In Prophet plc v Huggett (2014) EWHC 615 (CH), the High Court considered the enforceability of a non-compete restriction which, on its face, offered the claimant employer no protection because of a drafting error.
Mr Huggett was employed by Prophet plc, a software developer and supplier for the fresh produce industry, as its UK Sales Manager. He was subject to a restrictive covenant that prevented him from competing with, or working for a competitor of Prophet plc.
Mr Huggett left Prophet plc and moved to a competitor company and his original employer, Prophet plc, sought to enforce the covenant.
The non-compete restriction, read literally, would provide Prophet with no protection. This was because no competitor would ever be selling Prophet products which were the only products with which Mr Huggett would ever have been involved while employed by Prophet. It was clear that something had gone wrong in the drafting.
The court invited both parties to submit an alternative formulation for what had been reasonably intended. The court rejected the employee’s assertion that the covenant meant to say what it said. The court found that the probable true intention of the parties could be reached simply by adding the words “or similar thereto” to the end of the clause.
Applying the Court of Appeal’s decision in Turner v Commonwealth & British Minerals Ltd, the High Court found that it was not necessary to apply the legitimate interest “and reasonableness” tests to each possible construction of the covenant. The court therefore went on to test the re-worded covenant to see whether it was enforceable, and whether, as a matter of discretion, an injunction should be granted.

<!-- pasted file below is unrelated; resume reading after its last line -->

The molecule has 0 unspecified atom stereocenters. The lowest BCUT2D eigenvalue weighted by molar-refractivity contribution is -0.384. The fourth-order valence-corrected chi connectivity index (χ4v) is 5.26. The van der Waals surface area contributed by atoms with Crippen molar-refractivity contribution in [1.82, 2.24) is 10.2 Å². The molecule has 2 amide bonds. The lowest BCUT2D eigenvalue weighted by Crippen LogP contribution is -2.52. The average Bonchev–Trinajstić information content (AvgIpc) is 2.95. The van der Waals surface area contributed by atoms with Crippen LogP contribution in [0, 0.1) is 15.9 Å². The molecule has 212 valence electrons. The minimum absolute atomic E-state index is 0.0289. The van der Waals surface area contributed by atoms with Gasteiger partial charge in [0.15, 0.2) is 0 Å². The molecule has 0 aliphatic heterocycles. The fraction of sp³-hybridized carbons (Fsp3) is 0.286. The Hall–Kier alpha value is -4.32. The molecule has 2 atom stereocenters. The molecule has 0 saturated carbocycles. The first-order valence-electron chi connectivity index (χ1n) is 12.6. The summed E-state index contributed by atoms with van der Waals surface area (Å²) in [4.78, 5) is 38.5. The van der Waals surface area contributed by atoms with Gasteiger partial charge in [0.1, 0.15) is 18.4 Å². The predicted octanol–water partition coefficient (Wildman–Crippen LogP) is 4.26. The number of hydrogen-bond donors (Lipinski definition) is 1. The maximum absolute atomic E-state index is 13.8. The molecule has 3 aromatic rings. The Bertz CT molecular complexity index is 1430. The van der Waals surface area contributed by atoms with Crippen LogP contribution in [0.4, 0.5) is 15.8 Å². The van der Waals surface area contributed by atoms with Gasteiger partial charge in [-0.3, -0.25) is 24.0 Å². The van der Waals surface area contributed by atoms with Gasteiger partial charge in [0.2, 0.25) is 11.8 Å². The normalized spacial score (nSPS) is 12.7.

The High Court granted an injunction preventing Mr Huggett from being involved in the provision of software designed for the fresh produce industry until the expiry of the 12 month period, while allowing him to remain employed by his new employers, K3.
This case is a useful reminder of the court’s powers to interpret a post-termination restrictive covenant where there is a drafting error that renders the clause useless. It is somewhat surprising that the court felt able to add words to the contractual language to make the covenant work, but it illustrates the rule of construction that contractual interpretation consistent with “business common sense” is generally preferred to more literal or strict readings.
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Rachel O’Connell, Solicitor & Director, Just Employment Ltd.